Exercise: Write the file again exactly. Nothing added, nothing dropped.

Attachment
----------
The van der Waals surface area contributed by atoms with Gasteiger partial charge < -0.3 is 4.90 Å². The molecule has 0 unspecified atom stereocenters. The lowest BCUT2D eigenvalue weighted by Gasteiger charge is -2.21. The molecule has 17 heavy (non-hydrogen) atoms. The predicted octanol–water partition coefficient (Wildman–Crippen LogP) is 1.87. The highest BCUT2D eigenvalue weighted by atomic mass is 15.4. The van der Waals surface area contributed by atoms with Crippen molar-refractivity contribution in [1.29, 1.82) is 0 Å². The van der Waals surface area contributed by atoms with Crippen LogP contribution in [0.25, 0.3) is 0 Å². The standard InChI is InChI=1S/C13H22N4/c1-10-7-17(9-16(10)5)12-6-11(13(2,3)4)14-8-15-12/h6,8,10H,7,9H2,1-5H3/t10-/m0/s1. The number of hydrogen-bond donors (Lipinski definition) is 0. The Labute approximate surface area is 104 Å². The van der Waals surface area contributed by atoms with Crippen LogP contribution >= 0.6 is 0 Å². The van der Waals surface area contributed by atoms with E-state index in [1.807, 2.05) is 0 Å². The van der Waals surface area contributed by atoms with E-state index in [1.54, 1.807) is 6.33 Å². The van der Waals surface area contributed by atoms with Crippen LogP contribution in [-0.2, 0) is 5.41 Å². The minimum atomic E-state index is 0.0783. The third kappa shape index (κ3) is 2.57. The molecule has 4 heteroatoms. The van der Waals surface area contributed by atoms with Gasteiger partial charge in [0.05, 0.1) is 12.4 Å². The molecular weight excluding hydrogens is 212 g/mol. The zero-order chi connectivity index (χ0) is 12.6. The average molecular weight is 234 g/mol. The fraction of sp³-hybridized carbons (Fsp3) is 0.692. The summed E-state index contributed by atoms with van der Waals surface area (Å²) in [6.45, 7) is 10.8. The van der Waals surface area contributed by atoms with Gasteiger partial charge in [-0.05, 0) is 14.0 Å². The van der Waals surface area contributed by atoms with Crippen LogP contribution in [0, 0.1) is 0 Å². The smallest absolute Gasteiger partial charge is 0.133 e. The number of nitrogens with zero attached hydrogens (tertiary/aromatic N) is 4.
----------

The van der Waals surface area contributed by atoms with Gasteiger partial charge < -0.3 is 4.90 Å². The molecule has 0 unspecified atom stereocenters. The lowest BCUT2D eigenvalue weighted by Gasteiger charge is -2.21. The molecule has 17 heavy (non-hydrogen) atoms. The predicted octanol–water partition coefficient (Wildman–Crippen LogP) is 1.87. The highest BCUT2D eigenvalue weighted by atomic mass is 15.4. The van der Waals surface area contributed by atoms with Crippen molar-refractivity contribution in [1.29, 1.82) is 0 Å². The van der Waals surface area contributed by atoms with Crippen LogP contribution in [0.25, 0.3) is 0 Å². The standard InChI is InChI=1S/C13H22N4/c1-10-7-17(9-16(10)5)12-6-11(13(2,3)4)14-8-15-12/h6,8,10H,7,9H2,1-5H3/t10-/m0/s1. The number of hydrogen-bond donors (Lipinski definition) is 0. The Labute approximate surface area is 104 Å². The van der Waals surface area contributed by atoms with Crippen LogP contribution >= 0.6 is 0 Å². The van der Waals surface area contributed by atoms with E-state index in [1.807, 2.05) is 0 Å². The van der Waals surface area contributed by atoms with E-state index in [1.54, 1.807) is 6.33 Å². The van der Waals surface area contributed by atoms with Crippen LogP contribution in [-0.2, 0) is 5.41 Å². The minimum atomic E-state index is 0.0783. The third kappa shape index (κ3) is 2.57. The molecule has 4 heteroatoms. The van der Waals surface area contributed by atoms with Gasteiger partial charge in [0.05, 0.1) is 12.4 Å². The molecular weight excluding hydrogens is 212 g/mol. The zero-order chi connectivity index (χ0) is 12.6. The average molecular weight is 234 g/mol. The fraction of sp³-hybridized carbons (Fsp3) is 0.692. The summed E-state index contributed by atoms with van der Waals surface area (Å²) in [6.45, 7) is 10.8. The van der Waals surface area contributed by atoms with Gasteiger partial charge in [-0.05, 0) is 14.0 Å². The van der Waals surface area contributed by atoms with Crippen LogP contribution in [0, 0.1) is 0 Å². The smallest absolute Gasteiger partial charge is 0.133 e. The number of nitrogens with zero attached hydrogens (tertiary/aromatic N) is 4.